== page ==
ABSTRACT: -- No abstract --

21 Editorial When implausible findings emanate from high-quality studies. 2011

Sorlie, Paul D. ·Division of Cardiovascular Sciences, National Heart, Lung, and Blood Institute, National Institutes of Health, Bethesda, MD 20892, USA. sorliep@mail.nih.gov ·Epidemiology · Pubmed #21642776.

ABSTRACT: -- No abstract --

22 Review Hypertensive Disorders of Pregnancy. 2019

Wilkerson, R Gentry / Ogunbodede, Adeolu C. ·Department of Emergency Medicine, University of Maryland School of Medicine, 110 South Paca Street, Suite 200; 6th Floor, Baltimore, MD 21201, USA. Electronic address: gwilkerson@som.umaryland.edu. · Department of Emergency Medicine, University of Maryland School of Medicine, 110 South Paca Street, Suite 200; 6th Floor, Baltimore, MD 21201, USA; Department of Internal Medicine, University of Maryland School of Medicine, 110 South Paca Street, Suite 200; 6th Floor, Baltimore, MD 21201, USA. ·Emerg Med Clin North Am · Pubmed #30940374.

ABSTRACT: The 4 categories of hypertensive disorders of pregnancy are chronic hypertension, gestational hypertension, preeclampsia-eclampsia, and chronic hypertension with superimposed preeclampsia. These disorders are among the leading causes of maternal and fetal morbidity and mortality. Proper diagnosis in the emergency department is crucial in order to initiate appropriate treatment to reduce the potential harm to the mother and the fetus. Prompt management should be undertaken when the blood pressure is greater than 160/110 mm Hg or there are other severe features such as acute kidney injury, elevated liver function tests, severe abdominal pain, pulmonary edema, and central nervous system disturbances.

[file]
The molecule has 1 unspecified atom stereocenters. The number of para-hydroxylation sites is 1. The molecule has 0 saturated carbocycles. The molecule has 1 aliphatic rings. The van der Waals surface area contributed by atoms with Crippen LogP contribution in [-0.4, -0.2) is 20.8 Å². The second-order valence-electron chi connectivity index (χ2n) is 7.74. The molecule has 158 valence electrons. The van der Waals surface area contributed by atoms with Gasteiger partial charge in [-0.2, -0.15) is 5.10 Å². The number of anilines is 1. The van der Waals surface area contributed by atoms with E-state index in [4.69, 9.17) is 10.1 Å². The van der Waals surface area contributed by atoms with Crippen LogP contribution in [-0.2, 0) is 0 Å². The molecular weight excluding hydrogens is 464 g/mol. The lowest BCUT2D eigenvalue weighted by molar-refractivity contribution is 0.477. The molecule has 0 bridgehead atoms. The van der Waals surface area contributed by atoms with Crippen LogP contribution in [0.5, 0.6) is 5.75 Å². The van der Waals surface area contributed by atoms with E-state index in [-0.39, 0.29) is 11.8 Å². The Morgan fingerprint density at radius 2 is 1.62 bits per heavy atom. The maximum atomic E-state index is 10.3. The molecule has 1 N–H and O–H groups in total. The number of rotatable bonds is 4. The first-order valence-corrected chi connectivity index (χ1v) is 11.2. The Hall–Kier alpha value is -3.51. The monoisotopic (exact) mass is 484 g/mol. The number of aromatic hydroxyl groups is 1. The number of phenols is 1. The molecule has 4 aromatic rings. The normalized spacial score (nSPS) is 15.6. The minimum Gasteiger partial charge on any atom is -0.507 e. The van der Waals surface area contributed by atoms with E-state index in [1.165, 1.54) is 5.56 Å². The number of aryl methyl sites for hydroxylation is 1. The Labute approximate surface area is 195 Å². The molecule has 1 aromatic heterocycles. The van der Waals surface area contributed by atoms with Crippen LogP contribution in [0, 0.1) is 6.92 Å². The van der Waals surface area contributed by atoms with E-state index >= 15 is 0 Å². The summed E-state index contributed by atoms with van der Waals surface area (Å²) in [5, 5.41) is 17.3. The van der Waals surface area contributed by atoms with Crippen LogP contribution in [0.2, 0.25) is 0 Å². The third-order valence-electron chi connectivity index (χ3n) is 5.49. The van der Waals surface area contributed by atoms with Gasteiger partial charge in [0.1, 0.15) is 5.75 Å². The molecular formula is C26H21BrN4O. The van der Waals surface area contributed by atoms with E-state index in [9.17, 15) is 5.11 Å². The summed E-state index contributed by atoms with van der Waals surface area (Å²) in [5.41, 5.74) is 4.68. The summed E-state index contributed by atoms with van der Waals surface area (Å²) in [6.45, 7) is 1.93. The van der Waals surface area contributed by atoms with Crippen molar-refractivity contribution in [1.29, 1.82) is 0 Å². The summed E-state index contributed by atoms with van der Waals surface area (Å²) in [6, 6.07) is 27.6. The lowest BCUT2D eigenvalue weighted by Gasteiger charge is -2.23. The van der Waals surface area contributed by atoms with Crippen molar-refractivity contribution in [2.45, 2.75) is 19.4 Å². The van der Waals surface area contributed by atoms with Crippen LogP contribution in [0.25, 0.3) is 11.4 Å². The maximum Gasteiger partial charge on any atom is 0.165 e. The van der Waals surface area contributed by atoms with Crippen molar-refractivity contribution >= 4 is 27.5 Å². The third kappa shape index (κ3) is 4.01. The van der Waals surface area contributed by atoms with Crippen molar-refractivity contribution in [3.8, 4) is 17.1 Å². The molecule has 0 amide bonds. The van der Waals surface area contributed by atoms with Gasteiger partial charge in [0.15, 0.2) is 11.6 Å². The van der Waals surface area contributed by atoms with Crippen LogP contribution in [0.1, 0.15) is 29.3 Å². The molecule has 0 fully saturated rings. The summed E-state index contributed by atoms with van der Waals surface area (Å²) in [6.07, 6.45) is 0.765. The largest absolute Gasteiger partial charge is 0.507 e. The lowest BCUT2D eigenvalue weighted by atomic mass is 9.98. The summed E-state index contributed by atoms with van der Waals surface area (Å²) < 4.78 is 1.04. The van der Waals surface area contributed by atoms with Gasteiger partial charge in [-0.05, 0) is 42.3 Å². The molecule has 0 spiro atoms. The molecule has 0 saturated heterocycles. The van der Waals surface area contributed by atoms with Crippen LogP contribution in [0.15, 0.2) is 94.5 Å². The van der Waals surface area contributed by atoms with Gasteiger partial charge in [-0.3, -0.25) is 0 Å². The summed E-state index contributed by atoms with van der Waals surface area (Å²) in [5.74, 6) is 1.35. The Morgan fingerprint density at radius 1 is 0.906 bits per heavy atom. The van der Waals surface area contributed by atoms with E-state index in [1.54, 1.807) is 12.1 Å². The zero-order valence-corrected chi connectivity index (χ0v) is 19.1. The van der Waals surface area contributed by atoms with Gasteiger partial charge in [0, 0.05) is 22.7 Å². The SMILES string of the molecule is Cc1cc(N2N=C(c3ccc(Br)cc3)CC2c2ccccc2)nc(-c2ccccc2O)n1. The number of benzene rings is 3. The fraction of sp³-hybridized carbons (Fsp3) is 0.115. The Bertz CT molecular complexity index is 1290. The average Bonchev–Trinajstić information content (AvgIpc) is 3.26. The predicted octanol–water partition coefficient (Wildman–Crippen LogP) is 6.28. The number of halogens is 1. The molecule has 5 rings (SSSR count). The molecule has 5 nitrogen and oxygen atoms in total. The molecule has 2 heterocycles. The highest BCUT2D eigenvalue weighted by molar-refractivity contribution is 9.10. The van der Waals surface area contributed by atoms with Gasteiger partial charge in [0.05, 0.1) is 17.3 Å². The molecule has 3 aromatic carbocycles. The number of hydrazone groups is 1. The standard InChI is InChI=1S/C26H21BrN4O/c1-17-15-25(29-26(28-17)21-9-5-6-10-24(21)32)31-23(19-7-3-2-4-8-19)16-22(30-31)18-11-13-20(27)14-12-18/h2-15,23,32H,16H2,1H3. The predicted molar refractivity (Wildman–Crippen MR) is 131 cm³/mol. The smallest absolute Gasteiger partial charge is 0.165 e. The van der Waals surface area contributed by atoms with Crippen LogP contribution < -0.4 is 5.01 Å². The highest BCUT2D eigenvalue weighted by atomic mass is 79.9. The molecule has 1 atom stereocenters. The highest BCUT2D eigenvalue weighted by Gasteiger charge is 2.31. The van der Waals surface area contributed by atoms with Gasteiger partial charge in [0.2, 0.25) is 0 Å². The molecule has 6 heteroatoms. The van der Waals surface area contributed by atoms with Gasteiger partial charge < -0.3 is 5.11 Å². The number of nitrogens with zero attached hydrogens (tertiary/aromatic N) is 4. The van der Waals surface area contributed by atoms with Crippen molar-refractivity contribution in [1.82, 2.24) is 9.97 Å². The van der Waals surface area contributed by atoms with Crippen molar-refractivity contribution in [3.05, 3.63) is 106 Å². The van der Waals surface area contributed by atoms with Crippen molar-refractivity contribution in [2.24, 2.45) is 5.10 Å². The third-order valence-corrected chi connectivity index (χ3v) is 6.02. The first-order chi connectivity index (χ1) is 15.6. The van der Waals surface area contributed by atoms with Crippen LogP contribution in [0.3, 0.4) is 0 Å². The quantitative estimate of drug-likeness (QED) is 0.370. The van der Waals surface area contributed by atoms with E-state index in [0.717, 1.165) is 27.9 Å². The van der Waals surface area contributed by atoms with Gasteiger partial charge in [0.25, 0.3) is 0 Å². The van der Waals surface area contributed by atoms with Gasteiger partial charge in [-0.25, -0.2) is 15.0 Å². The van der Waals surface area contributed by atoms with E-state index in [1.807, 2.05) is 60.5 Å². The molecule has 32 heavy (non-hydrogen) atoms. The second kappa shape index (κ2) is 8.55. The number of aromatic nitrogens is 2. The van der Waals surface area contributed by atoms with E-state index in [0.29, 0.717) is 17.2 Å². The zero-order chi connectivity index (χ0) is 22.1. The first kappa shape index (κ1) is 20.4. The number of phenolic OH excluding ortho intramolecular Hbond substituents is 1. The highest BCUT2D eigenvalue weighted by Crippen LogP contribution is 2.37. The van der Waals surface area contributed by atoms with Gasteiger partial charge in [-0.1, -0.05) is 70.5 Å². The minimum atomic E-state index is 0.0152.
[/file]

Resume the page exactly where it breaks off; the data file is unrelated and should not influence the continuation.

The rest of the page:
23 Review Intracerebral haemorrhage: current approaches to acute management. 2018

Cordonnier, Charlotte / Demchuk, Andrew / Ziai, Wendy / Anderson, Craig S. ·University of Lille, Inserm U1171, Degenerative and Vascular Cognitive Disorders, Centre Hospitalier Universitaire Lille, Department of Neurology, Lille, France. · Department of Clinical Neurosciences, University of Calgary, AB, Canada. · The Johns Hopkins University School of Medicine, Baltimore, MD, United States. · The George Institute for Global Health, University of New South Wales, Sydney, NSW, Australia; Neurology Department, Royal Prince Alfred Hospital, Sydney, NSW, Australia; The George Institute China at Peking University Health Science Center, Beijing, China. Electronic address: canderson@georgeinstitute.org.au. ·Lancet · Pubmed #30319113.

ABSTRACT: Acute spontaneous intracerebral haemorrhage is a life-threatening illness of global importance, with a poor prognosis and few proven treatments. As a heterogeneous disease, certain clinical and imaging features help identify the cause, prognosis, and how to manage the disease. Survival and recovery from intracerebral haemorrhage are related to the site, mass effect, and intracranial pressure from the underlying haematoma, and by subsequent cerebral oedema from perihaematomal neurotoxicity or inflammation and complications from prolonged neurological dysfunction. A moderate level of evidence supports there being beneficial effects of active management goals with avoidance of early palliative care orders, well-coordinated specialist stroke unit care, targeted neurointensive and surgical interventions, early control of elevated blood pressure, and rapid reversal of abnormal coagulation.

24 Review Should Hypertension Be Treated in Late Life to Preserve Cognitive Function? Con Side of the Argument. 2018

Gottesman, Rebecca F. ·From the Departments of Neurology and Epidemiology, Johns Hopkins University, Baltimore, MD. rgottesm@jhmi.edu. ·Hypertension · Pubmed #29643178.

ABSTRACT: -- No abstract --

25 Review Should Hypertension Be Treated in Late Life to Preserve Cognitive Function? Pro Side of the Argument. 2018

Wright, Clinton B. ·From the National Institute of Neurological Disorders and Stroke, Rockville, MD. wright.clinton@gmail.com. ·Hypertension · Pubmed #29643177.

ABSTRACT: -- No abstract --